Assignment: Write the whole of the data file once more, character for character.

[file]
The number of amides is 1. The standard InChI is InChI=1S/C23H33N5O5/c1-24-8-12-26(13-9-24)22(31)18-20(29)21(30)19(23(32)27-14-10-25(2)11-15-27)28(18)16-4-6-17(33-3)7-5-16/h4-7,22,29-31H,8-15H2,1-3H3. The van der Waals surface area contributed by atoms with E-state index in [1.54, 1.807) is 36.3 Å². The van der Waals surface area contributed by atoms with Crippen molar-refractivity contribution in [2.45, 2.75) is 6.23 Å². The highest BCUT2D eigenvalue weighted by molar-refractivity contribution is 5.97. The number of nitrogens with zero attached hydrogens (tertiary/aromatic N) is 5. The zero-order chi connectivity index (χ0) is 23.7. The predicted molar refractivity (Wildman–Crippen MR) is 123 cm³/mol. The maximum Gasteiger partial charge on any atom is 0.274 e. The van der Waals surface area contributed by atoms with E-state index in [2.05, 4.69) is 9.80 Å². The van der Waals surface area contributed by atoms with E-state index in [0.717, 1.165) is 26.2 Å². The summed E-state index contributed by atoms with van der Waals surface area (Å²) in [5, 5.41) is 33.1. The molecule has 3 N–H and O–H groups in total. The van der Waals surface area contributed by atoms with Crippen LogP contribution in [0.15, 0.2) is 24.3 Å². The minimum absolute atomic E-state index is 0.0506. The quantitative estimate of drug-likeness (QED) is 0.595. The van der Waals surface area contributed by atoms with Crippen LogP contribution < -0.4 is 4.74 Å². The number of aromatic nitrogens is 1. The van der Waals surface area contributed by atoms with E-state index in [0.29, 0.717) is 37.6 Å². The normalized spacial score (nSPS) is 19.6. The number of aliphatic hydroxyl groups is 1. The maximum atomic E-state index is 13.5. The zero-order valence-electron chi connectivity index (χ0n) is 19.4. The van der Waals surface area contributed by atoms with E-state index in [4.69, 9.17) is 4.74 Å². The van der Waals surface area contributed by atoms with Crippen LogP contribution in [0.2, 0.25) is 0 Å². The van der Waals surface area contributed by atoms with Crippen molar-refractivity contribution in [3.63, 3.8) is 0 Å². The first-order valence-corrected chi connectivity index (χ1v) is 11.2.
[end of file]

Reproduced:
The number of amides is 1. The standard InChI is InChI=1S/C23H33N5O5/c1-24-8-12-26(13-9-24)22(31)18-20(29)21(30)19(23(32)27-14-10-25(2)11-15-27)28(18)16-4-6-17(33-3)7-5-16/h4-7,22,29-31H,8-15H2,1-3H3. The van der Waals surface area contributed by atoms with E-state index in [1.54, 1.807) is 36.3 Å². The van der Waals surface area contributed by atoms with Crippen molar-refractivity contribution in [2.45, 2.75) is 6.23 Å². The highest BCUT2D eigenvalue weighted by molar-refractivity contribution is 5.97. The number of nitrogens with zero attached hydrogens (tertiary/aromatic N) is 5. The zero-order chi connectivity index (χ0) is 23.7. The predicted molar refractivity (Wildman–Crippen MR) is 123 cm³/mol. The maximum Gasteiger partial charge on any atom is 0.274 e. The van der Waals surface area contributed by atoms with E-state index in [2.05, 4.69) is 9.80 Å². The van der Waals surface area contributed by atoms with E-state index in [0.717, 1.165) is 26.2 Å². The summed E-state index contributed by atoms with van der Waals surface area (Å²) in [5, 5.41) is 33.1. The molecule has 3 N–H and O–H groups in total. The van der Waals surface area contributed by atoms with Crippen LogP contribution in [0.15, 0.2) is 24.3 Å². The minimum absolute atomic E-state index is 0.0506. The quantitative estimate of drug-likeness (QED) is 0.595. The van der Waals surface area contributed by atoms with Crippen LogP contribution < -0.4 is 4.74 Å². The number of aromatic nitrogens is 1. The van der Waals surface area contributed by atoms with E-state index in [0.29, 0.717) is 37.6 Å². The normalized spacial score (nSPS) is 19.6. The number of aliphatic hydroxyl groups is 1. The maximum atomic E-state index is 13.5. The zero-order valence-electron chi connectivity index (χ0n) is 19.4. The van der Waals surface area contributed by atoms with E-state index in [4.69, 9.17) is 4.74 Å². The van der Waals surface area contributed by atoms with Crippen LogP contribution in [0.2, 0.25) is 0 Å². The van der Waals surface area contributed by atoms with Crippen molar-refractivity contribution in [3.63, 3.8) is 0 Å². The first-order valence-corrected chi connectivity index (χ1v) is 11.2.